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J Allergy Clin Immunol. 2007 Oct;120(4):856-62. Epub 2007 Jul 20.

An electronic nose in the discrimination of patients with asthma and controls.

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Department of Pulmonology, Leiden University Medical Center, Leiden, The Netherlands.



Exhaled breath contains thousands of volatile organic compounds (VOCs) that could serve as biomarkers of lung disease. Electronic noses can distinguish VOC mixtures by pattern recognition.


We hypothesized that an electronic nose can discriminate exhaled air of patients with asthma from healthy controls, and between patients with different disease severities.


Ten young patients with mild asthma (25.1 +/- 5.9 years; FEV(1), 99.9 +/- 7.7% predicted), 10 young controls (26.8 +/- 6.4 years; FEV(1), 101.9 +/- 10.3), 10 older patients with severe asthma (49.5 +/- 12.0 years; FEV(1), 62.3 +/- 23.6), and 10 older controls (57.3 +/- 7.1 years; FEV(1), 108.3 +/- 14.7) joined a cross-sectional study with duplicate sampling of exhaled breath with an interval of 2 to 5 minutes. Subjects inspired VOC-filtered air by tidal breathing for 5 minutes, and a single expiratory vital capacity was collected into a Tedlar bag that was sampled by electronic nose (Cyranose 320) within 10 minutes. Smellprints were analyzed by linear discriminant analysis on principal component reduction. Cross-validation values (CVVs) were calculated.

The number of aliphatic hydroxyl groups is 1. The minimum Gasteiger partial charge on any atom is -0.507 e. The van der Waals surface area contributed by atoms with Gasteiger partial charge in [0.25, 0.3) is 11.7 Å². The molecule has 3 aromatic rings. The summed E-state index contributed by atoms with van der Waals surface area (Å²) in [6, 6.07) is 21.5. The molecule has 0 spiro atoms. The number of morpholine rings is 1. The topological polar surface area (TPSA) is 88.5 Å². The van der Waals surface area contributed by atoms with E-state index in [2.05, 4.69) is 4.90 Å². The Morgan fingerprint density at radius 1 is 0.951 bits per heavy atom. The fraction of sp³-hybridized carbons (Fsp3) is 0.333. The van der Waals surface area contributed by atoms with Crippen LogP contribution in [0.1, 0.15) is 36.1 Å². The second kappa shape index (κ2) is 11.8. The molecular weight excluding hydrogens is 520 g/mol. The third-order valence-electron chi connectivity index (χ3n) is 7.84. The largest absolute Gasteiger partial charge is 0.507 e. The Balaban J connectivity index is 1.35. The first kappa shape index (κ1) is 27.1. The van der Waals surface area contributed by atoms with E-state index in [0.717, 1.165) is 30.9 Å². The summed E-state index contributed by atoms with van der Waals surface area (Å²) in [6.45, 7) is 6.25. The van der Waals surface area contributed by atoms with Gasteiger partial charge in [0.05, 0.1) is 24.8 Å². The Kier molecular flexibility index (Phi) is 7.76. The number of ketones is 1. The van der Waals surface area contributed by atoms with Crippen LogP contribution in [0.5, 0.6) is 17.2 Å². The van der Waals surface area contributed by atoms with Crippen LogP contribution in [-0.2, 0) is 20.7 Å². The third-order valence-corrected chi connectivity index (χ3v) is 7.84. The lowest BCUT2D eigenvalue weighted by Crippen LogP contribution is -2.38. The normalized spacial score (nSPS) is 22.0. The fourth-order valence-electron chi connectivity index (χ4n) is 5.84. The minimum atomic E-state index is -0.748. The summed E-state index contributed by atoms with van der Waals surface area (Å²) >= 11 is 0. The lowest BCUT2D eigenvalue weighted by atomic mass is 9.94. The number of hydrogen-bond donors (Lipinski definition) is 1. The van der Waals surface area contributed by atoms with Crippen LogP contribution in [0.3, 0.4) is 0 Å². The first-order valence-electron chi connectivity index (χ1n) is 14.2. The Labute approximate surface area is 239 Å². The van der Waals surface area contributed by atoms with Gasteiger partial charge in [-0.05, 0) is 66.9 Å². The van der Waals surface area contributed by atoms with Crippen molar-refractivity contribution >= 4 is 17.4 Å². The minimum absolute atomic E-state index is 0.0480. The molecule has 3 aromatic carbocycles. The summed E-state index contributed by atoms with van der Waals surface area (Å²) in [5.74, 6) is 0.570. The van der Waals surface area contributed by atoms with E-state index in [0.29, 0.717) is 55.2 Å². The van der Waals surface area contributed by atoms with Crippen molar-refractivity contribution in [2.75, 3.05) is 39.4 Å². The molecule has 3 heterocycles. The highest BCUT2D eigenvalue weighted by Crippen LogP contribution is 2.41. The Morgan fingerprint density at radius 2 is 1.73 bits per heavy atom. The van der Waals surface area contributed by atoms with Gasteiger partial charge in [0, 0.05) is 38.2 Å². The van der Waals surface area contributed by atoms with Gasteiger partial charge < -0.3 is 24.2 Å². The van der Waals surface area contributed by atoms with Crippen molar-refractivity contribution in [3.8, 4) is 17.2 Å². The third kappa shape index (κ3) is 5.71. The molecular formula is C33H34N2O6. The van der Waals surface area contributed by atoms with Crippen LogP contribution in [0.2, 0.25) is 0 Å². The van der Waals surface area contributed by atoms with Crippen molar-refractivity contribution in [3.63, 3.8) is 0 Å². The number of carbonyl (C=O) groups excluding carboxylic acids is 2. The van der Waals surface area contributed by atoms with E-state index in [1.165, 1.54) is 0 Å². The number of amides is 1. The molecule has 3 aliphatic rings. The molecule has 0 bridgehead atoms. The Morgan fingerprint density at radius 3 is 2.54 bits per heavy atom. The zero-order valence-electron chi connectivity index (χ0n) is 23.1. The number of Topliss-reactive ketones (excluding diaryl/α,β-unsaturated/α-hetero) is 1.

Smellprints of patients with mild asthma were fully separated from young controls (CVV, 100%; Mahalanobis distance [M-distance], 5.32), and patients with severe asthma could be distinguished from old controls (CVV, 90%; M-distance, 2.77). Patients with mild and severe asthma could be less well discriminated (CVV, 65%; M-distance, 1.23), whereas the 2 control groups were indistinguishable (CVV, 50%; M-distance, 1.56). The duplicate samples replicated these results.


An electronic nose can discriminate exhaled breath of patients with asthma from controls but is less accurate in distinguishing asthma severities.


These findings warrant validation of electronic noses in diagnosing newly presented patients with asthma.

[Indexed for MEDLINE]

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